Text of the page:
POINTS: 4 out of 10.
Bechdel: 1 point
Variety of characters: 0 points
Good story: 2 points
Discretionary ideological points: 1 point
I happen to have a pretty impressive collection of fairytale and folklore books. I picked this one up in a second hand bookstore somewhere in England, I believe.
It’s a weird one to read to a kid in 2019, because the language hasn’t been updated. So there were a lot of things he didn’t understand. However, there is something about the rhythm and cadence of the language of this book (originally published in 1922, and, even then, trying to retain a sense of Perrault’s originals) that makes up for the weirdly archaic language. He sat still and quiet through long, difficult stories, and followed the gist just fine.
It’s so difficult to rate these kinds of books on a modern scale, since they are very much products of their time. So there is a lot of 17th century France entangled in the tales, despite them mostly being fantastical. Those 17th century mores edge their way in. 😉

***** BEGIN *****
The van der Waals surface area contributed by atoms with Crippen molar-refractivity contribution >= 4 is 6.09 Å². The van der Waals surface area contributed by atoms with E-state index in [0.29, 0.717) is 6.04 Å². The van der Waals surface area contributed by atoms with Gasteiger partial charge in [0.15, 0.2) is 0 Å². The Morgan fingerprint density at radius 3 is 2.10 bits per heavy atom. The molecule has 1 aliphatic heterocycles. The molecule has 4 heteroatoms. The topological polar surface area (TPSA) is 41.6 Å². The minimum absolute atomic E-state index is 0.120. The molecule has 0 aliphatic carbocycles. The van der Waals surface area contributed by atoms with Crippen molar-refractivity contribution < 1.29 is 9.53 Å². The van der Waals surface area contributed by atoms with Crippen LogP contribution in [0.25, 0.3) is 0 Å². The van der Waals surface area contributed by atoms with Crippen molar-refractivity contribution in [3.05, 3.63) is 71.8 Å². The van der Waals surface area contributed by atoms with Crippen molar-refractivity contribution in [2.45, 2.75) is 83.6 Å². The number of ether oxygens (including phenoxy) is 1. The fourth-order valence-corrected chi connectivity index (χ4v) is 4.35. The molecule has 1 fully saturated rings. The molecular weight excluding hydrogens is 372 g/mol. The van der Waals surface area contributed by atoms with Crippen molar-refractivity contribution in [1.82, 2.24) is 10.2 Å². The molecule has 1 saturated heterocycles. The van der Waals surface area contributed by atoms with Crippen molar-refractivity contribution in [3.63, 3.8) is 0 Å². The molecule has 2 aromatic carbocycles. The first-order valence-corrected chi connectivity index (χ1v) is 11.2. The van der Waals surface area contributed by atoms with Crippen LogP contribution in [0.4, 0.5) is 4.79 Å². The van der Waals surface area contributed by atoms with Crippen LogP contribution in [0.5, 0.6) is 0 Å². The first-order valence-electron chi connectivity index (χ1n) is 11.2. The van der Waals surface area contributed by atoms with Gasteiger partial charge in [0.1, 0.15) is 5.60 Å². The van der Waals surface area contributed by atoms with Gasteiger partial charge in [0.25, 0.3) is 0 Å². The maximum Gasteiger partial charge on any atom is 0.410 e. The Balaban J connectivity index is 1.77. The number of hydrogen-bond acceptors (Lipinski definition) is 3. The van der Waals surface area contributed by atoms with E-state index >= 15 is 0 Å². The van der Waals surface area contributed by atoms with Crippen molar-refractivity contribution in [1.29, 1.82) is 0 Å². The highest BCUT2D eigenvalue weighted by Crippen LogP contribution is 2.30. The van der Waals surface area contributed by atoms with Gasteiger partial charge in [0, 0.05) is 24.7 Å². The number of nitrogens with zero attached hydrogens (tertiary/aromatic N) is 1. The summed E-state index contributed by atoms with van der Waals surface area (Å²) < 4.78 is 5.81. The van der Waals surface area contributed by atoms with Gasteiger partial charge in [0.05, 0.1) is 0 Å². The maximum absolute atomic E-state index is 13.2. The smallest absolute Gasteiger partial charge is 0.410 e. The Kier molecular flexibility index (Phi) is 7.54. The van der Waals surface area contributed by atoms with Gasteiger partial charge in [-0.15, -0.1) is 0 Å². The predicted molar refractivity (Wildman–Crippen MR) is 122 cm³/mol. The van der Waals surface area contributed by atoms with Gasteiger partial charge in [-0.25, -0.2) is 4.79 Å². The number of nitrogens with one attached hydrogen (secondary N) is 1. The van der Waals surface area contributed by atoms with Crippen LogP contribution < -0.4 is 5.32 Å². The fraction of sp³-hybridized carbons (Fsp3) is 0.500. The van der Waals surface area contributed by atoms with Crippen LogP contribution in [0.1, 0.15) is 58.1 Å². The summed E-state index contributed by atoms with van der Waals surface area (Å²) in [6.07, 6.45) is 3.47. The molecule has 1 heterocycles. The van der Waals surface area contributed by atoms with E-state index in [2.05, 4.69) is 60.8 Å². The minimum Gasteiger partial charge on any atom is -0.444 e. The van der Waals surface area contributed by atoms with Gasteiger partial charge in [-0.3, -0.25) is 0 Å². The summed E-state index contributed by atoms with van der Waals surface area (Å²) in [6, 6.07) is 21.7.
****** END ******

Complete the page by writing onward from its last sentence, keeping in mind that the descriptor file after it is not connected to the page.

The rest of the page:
My kid is fascinated by folklore and fairytales (wonder where he gets that from) so he enjoyed this, but I think a lot of children would probably find it fairly impenetrable. May be better to get an updated version unless you also have a little folklore nerd on your hands. As with all fairytales, be prepared to explain some odd things. Explaining DonkeySkin to an eight year old was… interesting.
But I maintain that reading these ancient tales to your kids is good for them. It gives them a sense of the history of story and the threads that have been there for centuries. C is already making connections between different traditions – like the beast bride/groom trope. It’s pretty great to see.
In short, not remotely in line with modern ideology, but there is still a lot of value here. 🙂